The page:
“Pew found that from 2000 to 2005, the percentage of Internet users who participate in online chats and discussion groups dropped from 28 percent to 17 percent, “entirely because of women’s fall off in participation.”
— Why Women Aren’t Welcome on the Internet | PS Mag


We’re big believers that you are what you measure. Our mission here at Upworthy is to draw massive amounts of attention to the most important topics. So, how do you measure that?

We dabbled with pageviews, but that’s a flimsy metric, as anyone who’s suffered through an online slideshow knows (20…

“I think one of the primary reasons for Amazon’s success is the robustness of its search….Amazon was one of the first online bookstores (if not the first) to drop the Title/Author/Keyword option from their search box and just take whatever I threw at them”
— Don’t Make Me think | Steve Krug
“Twitter has an enormous advantage over Facebook in one key area: while people on Facebook tend to friend their friends, people on Twitter tend to follow their interests. The social graph that makes up Twitter is worth far more on a per-account basis because it is directly monetizable in a way that Facebook’s generally isn’t – you can show prophylactic advertisements to Twitter users based solely on the people they follow, and probably get a much higher rate of interest. Compared to other social display ads, Twitter ads, it is rumored, work extremely well.”
“people will share if you give them a way to”
Blippy’s Philip Kaplan at Dachis Social Business Summit 2011 
“The quality of your UX shows how much you respect or disrespect your customers.”
“People don’t tend to come back to homes they’ve already abandoned.”
“Insights for Search sits on top of all of Google’s organic search data from around the world. I believe it is one of the best possible ways to measure what humanity is thinking, and telling us via the queries they run on Google.”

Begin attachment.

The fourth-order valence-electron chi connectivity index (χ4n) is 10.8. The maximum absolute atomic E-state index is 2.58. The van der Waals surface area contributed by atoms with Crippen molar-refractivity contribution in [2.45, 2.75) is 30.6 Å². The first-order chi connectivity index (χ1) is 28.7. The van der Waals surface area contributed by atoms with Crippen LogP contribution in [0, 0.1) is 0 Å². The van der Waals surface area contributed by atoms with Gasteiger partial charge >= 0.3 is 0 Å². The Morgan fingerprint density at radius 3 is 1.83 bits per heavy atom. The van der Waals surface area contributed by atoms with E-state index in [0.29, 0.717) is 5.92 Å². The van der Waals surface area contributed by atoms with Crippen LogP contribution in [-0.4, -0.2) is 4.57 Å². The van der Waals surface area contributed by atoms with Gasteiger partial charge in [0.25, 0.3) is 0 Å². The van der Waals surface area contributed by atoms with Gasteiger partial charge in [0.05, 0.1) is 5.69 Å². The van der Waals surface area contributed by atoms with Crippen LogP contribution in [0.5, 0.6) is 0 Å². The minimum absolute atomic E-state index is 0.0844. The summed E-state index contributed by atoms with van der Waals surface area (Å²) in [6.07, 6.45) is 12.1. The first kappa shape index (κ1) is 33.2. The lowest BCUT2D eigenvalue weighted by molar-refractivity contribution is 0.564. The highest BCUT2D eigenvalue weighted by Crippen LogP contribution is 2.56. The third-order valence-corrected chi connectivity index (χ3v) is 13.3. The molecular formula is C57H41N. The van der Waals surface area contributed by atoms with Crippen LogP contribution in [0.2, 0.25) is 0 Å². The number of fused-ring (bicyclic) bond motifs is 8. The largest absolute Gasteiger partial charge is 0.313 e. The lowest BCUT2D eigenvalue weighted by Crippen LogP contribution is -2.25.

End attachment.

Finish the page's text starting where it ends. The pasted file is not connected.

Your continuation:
Excellent Analytics Tips #20: Measuring Digital “Brand Strength” | Occam’s Razor by Avinash Kaushik


Increase unaided brand recall by:

> creating great products

> delivering fantastic service

> advertising

Protip: use Google Insights for search (or compete.com) to measure brand strength and find actionable insights


I want to talk about freemium for a moment. The freemium business model, for those not familiar, works by offering basic features for free while charging a premium for access to advanced features. It creates a low barrier to entry, offering free sign ups, so that users have no reason to not create…

“Who does brainstorming for new psychological locks and keys? Not very many people do that, and that’s something worth thinking about.”

Super Mario, cub reporter: Carnegie Mellon University Professor Jesse Schell on what the game industry could teach the news industry | Nieman Journalism Lab

Notes from Schell’s presentation:

> touches on micro-transactions, lead generation vs. direct payments in Farmville

> overview of all the unexpected successes of the games industry (Wii, Webkinz, Mafia Wars etc)

> the thing the unexpected successes have in common is the use of psychological tricks (e.g. the elastic velvet rope, rationalization…)

> spilling over into actual reality…

> quotes Gilmore and Pine’s Authenticity; there’s a real hunger for reality. So, for example, you don’t just want vegetables at the supermarket, you want real organic vegetables.

> technological convergence isn’t how it’s going to be… technology diverges it doesn’t converge (iphones are the exceptions to the rule; but only because it’s the swiss army knife that needs to fit in your pocket)

> games have crept out everywhere. Examples: weight watchers, Simpsons scavenger hunt, virtual ‘pet’ plant in your car to change your fuel consumption behaviour, new education gaming structures to increase attendance etc

> future: connected objects, points for brushing your teeth for long enough :), points for getting to work on time, tricks to make you pay more attention to ads etc etc 

One warning is the potential for an ad-saturated future. However, we could also look forward to the benefits that living within a digital panopticon could bring; will the awareness of our legacy and data trail motivate us to be better people?